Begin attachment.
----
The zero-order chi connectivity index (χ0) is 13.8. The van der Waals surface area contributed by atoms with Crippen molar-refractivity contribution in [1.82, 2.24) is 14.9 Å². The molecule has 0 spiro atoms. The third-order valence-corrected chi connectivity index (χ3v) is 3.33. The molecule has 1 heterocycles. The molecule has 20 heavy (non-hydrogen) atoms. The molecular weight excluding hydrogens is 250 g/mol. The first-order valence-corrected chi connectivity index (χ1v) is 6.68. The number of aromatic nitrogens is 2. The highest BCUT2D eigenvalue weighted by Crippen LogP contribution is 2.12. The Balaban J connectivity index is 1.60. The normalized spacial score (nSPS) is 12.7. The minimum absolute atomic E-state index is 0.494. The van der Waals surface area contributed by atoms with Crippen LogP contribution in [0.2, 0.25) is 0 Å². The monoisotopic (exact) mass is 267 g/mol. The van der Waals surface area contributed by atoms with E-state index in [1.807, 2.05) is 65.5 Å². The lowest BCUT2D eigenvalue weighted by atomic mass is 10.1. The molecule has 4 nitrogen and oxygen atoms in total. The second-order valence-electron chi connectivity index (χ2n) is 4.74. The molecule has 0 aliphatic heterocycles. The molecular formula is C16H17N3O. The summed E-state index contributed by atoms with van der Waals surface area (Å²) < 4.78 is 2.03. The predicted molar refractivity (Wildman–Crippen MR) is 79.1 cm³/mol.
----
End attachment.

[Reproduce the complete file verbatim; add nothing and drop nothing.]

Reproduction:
The zero-order chi connectivity index (χ0) is 13.8. The van der Waals surface area contributed by atoms with Crippen molar-refractivity contribution in [1.82, 2.24) is 14.9 Å². The molecule has 0 spiro atoms. The third-order valence-corrected chi connectivity index (χ3v) is 3.33. The molecule has 1 heterocycles. The molecule has 20 heavy (non-hydrogen) atoms. The molecular weight excluding hydrogens is 250 g/mol. The first-order valence-corrected chi connectivity index (χ1v) is 6.68. The number of aromatic nitrogens is 2. The highest BCUT2D eigenvalue weighted by Crippen LogP contribution is 2.12. The Balaban J connectivity index is 1.60. The normalized spacial score (nSPS) is 12.7. The minimum absolute atomic E-state index is 0.494. The van der Waals surface area contributed by atoms with Crippen LogP contribution in [0.2, 0.25) is 0 Å². The monoisotopic (exact) mass is 267 g/mol. The van der Waals surface area contributed by atoms with E-state index in [1.807, 2.05) is 65.5 Å². The lowest BCUT2D eigenvalue weighted by atomic mass is 10.1. The molecule has 4 nitrogen and oxygen atoms in total. The second-order valence-electron chi connectivity index (χ2n) is 4.74. The molecule has 0 aliphatic heterocycles. The molecular formula is C16H17N3O. The summed E-state index contributed by atoms with van der Waals surface area (Å²) < 4.78 is 2.03. The predicted molar refractivity (Wildman–Crippen MR) is 79.1 cm³/mol.